A shortage of separate accommodations for healthcare workers, along with the need to prioritize older staff with children, meant Thomas would have to return home after every shift and maintain social distancing. “I was living in the same house but staying inside my room, and that hurt,” she said. “I couldn’t sit with my parents for meals or chat with them like I normally would, or even give them a hug.”

By contrast, two of her male colleagues relocated their families back to their hometowns prior to starting their shifts, a kind of flexibility Thomas could not enjoy. In India, women must often balance work responsibilities with domestic chores like cooking and cleaning, particularly for male family members.

“[My colleagues] were bachelors again, but where are [women] supposed to send our families, who are dependent on us?” Thomas said.

To make things worse, three weeks after completing her shifts and resuming normal duties at the hospital, Thomas received an alarming message from her mother: “Merin, I’ve been admitted [to the hospital].”

After a doctor at her mother’s hospital had tested positive, she was placed under quarantine at the hospital. Thomas and her father did not see her mother for three days; they communicated only through video calls.


Women balance work responsibilities with domestic chores like cooking and cleaning, particularly for male family members. That can leave them feeling sandwiched between personal and professional responsibilities.


Thomas’s experience is not uncommon. An analysis by Think Global Health, an initiative by the Council for Foreign Relations, cited the example of nurses in Hong Kong during the SARS outbreak in 2003, who reported “immense personal costs and feeling ‘sandwiched’ between personal and professional responsibilities.”

“Equity issues are only meaningfully integrated into emergency responses when women and marginalized groups are able to participate in decision-making,” the report noted.

Doctors ensure widespread testing efforts

Madhura Kulkarni has been practicing as a gynecologist for 27 years at her own Ayurvedic clinic in Thane, a municipality in the western state of Maharashtra. She was recently posted as a volunteer at a small, makeshift clinic in the Kajuwadi district, a residential area mixed with slums that has since become a hotspot for both Covid patients and doctors.

Kulkarni started there after responding to her local medical association’s request for private practitioners at government outpatient clinics (OPDs) to make up for a shortage of doctors. On any given day, she sees 30 to 40 patients at a time, including those with illnesses unrelated to the virus. She also makes door-to-door visits to identify potentially infected patients.

Although her current patients are vastly different from her usual elite clients—lower caste, poor and uneducated—Kulkarni has found her experience to be far more rewarding, she said. Her chief medical officer has worked in the area for 17 years. As a result, “they trust her completely, and it has made my connection with them very strong,” she said. “They are even concerned about us!”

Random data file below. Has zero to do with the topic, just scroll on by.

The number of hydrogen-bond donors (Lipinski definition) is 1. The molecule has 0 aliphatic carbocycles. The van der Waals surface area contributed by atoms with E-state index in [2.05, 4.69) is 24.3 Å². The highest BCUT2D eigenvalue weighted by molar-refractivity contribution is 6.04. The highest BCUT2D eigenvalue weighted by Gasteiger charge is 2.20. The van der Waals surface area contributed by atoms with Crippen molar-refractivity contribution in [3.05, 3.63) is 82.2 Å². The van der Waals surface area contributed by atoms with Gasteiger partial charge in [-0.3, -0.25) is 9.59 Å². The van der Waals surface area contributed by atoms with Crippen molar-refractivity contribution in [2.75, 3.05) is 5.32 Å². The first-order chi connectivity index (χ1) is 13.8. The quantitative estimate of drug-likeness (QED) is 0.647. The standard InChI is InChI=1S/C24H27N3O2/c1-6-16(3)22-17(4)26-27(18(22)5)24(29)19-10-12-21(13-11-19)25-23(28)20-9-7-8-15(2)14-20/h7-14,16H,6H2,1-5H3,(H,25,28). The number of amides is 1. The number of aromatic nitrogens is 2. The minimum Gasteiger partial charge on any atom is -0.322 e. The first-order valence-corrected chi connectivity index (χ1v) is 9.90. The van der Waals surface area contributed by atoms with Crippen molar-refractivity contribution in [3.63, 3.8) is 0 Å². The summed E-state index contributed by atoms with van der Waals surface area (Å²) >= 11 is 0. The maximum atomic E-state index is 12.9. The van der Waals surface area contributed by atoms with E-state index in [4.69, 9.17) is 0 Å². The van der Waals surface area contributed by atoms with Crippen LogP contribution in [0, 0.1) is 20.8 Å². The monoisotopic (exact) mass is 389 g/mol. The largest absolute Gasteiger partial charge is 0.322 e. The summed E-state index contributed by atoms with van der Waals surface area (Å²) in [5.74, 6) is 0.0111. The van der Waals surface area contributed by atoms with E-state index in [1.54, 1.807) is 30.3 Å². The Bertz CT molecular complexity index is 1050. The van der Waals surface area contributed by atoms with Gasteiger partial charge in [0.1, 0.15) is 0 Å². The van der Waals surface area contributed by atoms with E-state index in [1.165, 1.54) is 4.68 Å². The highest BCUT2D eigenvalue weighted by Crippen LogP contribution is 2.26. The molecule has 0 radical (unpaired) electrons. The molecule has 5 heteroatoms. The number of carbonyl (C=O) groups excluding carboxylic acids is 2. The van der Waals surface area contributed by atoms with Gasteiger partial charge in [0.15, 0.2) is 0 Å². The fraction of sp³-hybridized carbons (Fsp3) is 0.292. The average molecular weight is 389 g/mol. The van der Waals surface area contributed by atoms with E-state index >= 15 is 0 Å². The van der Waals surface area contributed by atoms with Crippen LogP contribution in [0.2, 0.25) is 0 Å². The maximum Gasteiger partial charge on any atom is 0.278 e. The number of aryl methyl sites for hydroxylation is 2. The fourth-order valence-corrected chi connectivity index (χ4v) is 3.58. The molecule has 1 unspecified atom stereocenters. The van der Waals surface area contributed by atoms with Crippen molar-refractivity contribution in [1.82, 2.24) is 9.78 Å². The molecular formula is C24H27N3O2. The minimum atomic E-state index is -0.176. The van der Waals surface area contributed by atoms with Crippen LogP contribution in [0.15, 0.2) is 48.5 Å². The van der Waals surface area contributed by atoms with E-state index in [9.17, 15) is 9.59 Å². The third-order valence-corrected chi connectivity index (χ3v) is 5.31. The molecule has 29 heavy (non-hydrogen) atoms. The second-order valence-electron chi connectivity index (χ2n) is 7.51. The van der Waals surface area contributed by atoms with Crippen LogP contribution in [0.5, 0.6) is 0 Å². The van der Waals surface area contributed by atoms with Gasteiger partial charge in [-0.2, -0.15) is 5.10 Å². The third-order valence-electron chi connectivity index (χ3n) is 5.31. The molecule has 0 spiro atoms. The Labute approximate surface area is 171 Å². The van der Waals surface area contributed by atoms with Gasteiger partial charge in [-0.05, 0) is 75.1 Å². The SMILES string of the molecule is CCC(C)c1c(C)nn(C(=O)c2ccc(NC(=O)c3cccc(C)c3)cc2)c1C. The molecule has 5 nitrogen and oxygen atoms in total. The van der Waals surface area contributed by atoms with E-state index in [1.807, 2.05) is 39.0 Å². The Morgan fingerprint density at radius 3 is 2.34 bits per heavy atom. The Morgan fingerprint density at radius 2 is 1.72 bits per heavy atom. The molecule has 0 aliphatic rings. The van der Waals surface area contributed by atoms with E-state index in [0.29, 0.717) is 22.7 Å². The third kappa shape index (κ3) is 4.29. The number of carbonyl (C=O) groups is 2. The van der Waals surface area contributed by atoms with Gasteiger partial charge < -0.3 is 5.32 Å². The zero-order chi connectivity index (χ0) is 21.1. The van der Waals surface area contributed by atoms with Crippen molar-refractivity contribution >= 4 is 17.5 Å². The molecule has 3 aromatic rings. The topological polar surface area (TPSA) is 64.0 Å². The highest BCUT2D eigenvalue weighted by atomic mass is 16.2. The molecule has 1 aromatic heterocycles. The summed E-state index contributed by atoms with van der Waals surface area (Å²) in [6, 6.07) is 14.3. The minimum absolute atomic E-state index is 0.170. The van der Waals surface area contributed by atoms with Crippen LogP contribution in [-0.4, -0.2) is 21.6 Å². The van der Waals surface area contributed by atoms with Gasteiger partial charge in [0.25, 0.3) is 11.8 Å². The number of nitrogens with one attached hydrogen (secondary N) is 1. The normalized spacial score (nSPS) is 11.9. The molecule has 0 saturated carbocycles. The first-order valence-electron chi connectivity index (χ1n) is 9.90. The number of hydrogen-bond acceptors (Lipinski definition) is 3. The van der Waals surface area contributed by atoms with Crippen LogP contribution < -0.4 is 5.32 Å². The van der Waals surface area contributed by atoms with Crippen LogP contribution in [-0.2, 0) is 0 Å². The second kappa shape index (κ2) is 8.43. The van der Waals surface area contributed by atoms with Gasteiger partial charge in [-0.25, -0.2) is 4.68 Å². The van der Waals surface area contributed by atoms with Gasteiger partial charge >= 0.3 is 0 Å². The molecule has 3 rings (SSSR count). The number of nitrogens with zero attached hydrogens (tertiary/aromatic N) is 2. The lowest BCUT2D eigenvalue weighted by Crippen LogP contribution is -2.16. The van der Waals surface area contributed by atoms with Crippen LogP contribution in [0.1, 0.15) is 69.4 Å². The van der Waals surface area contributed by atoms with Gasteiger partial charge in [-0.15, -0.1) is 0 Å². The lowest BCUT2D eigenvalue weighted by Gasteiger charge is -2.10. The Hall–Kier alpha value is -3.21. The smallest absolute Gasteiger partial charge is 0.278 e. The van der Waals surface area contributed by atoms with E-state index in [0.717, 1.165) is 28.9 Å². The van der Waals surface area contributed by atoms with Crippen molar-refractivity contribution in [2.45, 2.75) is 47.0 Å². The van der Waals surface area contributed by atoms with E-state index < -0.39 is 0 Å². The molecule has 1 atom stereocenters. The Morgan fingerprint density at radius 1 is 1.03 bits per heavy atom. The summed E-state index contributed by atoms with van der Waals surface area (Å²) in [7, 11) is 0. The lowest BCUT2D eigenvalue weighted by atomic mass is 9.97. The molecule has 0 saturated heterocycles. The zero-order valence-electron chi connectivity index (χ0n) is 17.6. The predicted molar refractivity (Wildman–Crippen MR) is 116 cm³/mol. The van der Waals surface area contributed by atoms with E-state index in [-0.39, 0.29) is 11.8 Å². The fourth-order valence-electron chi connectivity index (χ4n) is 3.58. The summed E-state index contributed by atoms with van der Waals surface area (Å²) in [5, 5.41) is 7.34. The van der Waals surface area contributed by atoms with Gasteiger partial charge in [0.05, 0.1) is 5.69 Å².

Still, Kulkarni can see the effects that the stigma of Covid has left on them. “Nowadays, we’re not able to examine patients the way we used to,” she said. “In India especially, human touch was very common as patients wanted that reassurance. But now, we need to diagnose with limited contact, and we need to give much more consoling.”

In the same municipality of Thane just a few kilometers away, a laboratory has been conducting testing for hundreds of potential Covid-positive patients.

Back in January, a doctor named Sonal Bangde began gearing up by ordering a few test kits from Germany. “Although this particular strain is new, India has had many other types of coronaviruses before,” she said. “After Wuhan we were expecting something to come here sooner or later, especially with travelers.”

Bangde is the medical director of InfeXn, a private laboratory she founded in 2005 to conduct specialized research on infectious diseases like H1N1 and tuberculosis. Despite having trained staff to handle volatile situations, Covid-19 presents a big challenge because it requires a higher level of biosafety in addition to the high volume of cases, she said.

Acquiring test kits was difficult at first. “Many countries had stopped exporting,” she said. The supply of testing kits from Korean or US based companies is now available, but Bangde said she prefers Indian kits because their predictability rate is higher.

Rather than asking patients to come to the lab, a team of doctors is dispatched from 6 a.m. until midnight every day to patients’ homes to take samples and bring them back to the lab for testing.

Since the pandemic, the volume of calls to Bangde have shot up exponentially. She often provides reassurance to confused and anxious patients as well as testing. “When people need to get tested, there’s a lot of pain, and a lot of the questions come up about the social stigma,” she said.

That stigma has extended to her staff: one of her clinicians was told to vacate his home by his landlord, while others have had difficulty commuting due to a lack of public transportation, road blocks and extra security.


Bangalore (Nagarjun,


Attacks against healthcare workers rise